A group called the African Centre for Media and Information Literacy has urged Babatunde Fashola, the Nigerian Minister of Works and Housing to ensure the protection Richard Oghenerhoro, a whistleblower facing a backlash for exposing and publicizing fraudulent employment practices in the ministry.
Premium Times reported that Mr Oghenerhoro had, in a petition dated 22 July 2020, alleged that some civil servants joined the ministry with fake appointment letters.
This led to the setting up of a panel tasked with investigating the allegation. He was reportedly found guilty of misconduct, breach of oath of secrecy, unauthorised disclosure of official information and copying of official documents, contrary to the provisions of the Public Service Rules.
In a letter addressed to the minister, the heads of the coalition of civil society organisations working to promote transparency and accountability in the country, called on the Minister to ensure the full protection for Mr Oghenerhoro by reversing the punitive postings and ending the various acts of intimidation and assault against him by some staff of the ministry.
“From our findings, we observed that his courageous act has elicited retaliation in form of punitive postings from the Appointment Unit where he uncovered the employment scam, to Open Registry and then a removal from the headquarters altogether to the Gwagwalada office as head of administration department, the coalition said.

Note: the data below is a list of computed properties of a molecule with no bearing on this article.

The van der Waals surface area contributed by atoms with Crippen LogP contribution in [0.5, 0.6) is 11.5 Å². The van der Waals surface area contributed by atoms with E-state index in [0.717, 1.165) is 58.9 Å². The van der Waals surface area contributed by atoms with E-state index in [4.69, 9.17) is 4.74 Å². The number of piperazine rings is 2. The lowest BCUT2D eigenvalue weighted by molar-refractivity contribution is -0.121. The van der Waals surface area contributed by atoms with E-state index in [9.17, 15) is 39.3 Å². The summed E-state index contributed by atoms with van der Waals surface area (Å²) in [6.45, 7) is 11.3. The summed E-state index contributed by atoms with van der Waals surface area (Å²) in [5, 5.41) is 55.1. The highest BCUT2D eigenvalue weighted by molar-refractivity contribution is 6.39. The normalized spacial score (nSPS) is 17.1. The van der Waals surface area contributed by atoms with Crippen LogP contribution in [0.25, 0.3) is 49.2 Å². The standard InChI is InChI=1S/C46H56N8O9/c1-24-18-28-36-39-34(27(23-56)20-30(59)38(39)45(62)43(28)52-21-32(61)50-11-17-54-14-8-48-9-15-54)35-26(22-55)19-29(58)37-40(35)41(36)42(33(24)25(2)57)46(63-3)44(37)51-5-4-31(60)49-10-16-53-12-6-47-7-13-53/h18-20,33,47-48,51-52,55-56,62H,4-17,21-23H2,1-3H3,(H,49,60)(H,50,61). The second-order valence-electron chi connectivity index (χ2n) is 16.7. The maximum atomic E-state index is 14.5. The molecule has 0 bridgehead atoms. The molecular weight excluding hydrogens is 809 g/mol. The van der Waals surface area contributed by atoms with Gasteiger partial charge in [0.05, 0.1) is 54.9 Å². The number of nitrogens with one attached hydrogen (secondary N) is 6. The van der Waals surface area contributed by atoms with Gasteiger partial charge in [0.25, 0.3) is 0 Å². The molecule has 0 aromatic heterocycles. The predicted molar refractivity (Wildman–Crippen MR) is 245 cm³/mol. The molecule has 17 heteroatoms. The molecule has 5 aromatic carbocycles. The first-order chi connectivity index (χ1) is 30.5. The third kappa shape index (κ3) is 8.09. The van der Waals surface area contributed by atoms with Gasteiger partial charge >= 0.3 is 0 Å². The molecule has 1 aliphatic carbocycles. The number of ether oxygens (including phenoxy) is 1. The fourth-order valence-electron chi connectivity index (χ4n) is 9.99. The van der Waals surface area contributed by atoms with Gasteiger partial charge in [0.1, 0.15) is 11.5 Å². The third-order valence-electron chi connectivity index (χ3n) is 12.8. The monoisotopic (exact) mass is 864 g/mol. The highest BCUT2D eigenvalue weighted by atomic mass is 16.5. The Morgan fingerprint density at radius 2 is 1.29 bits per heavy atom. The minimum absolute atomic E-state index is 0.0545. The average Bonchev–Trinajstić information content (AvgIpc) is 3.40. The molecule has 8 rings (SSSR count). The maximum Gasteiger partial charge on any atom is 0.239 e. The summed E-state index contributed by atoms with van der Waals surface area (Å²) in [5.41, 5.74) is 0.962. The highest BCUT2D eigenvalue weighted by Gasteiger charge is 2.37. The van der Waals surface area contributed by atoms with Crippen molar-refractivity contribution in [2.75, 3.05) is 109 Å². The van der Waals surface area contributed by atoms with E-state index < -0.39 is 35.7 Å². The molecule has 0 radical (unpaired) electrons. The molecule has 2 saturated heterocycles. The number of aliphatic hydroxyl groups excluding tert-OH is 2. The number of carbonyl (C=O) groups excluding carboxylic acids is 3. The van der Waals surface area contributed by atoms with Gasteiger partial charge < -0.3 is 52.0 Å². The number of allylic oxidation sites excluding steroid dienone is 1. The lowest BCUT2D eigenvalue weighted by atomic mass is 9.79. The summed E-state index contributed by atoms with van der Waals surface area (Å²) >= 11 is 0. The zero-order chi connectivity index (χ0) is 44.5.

It noted that other than his ill-advised redeployment, the whistleblower has also been continually abused and threatened by some staff who are clearly angered by a gesture aimed at achieving good conduct.
The coalition pointed out that the assault on the whistleblower “is reprehensible and should not be condoned.”
It said that Mr Oghenerhoro does not deserve any form of punishment either by the institution or by any person, adding that the matter he reported is in the public interest and within the scope of the whistleblowing policy of the Nigerian government.
Consequently, the letter noted, the whistleblower is guaranteed full protection not only under Section 12 of the policy, but also under Section 27 of the Freedom of Information (FoI) Act, 2011, and Section 39(1) of the 1999 Constitution which covers his fundamental right to free expression.
The coalition noted that the only way whistleblowing would succeed as an anti-corruption mechanism is when whistleblowers are protected by the law or the system put in place by the government.
Members of the coalition include African Centre for Media and Information Literacy (AFRICMIL), Progressive Impact Organisation for Community Development (PRIMORG), Human and Environmental Development Agenda (HEDA) and Socio-Economic Rights and Accountability Project (SERAP).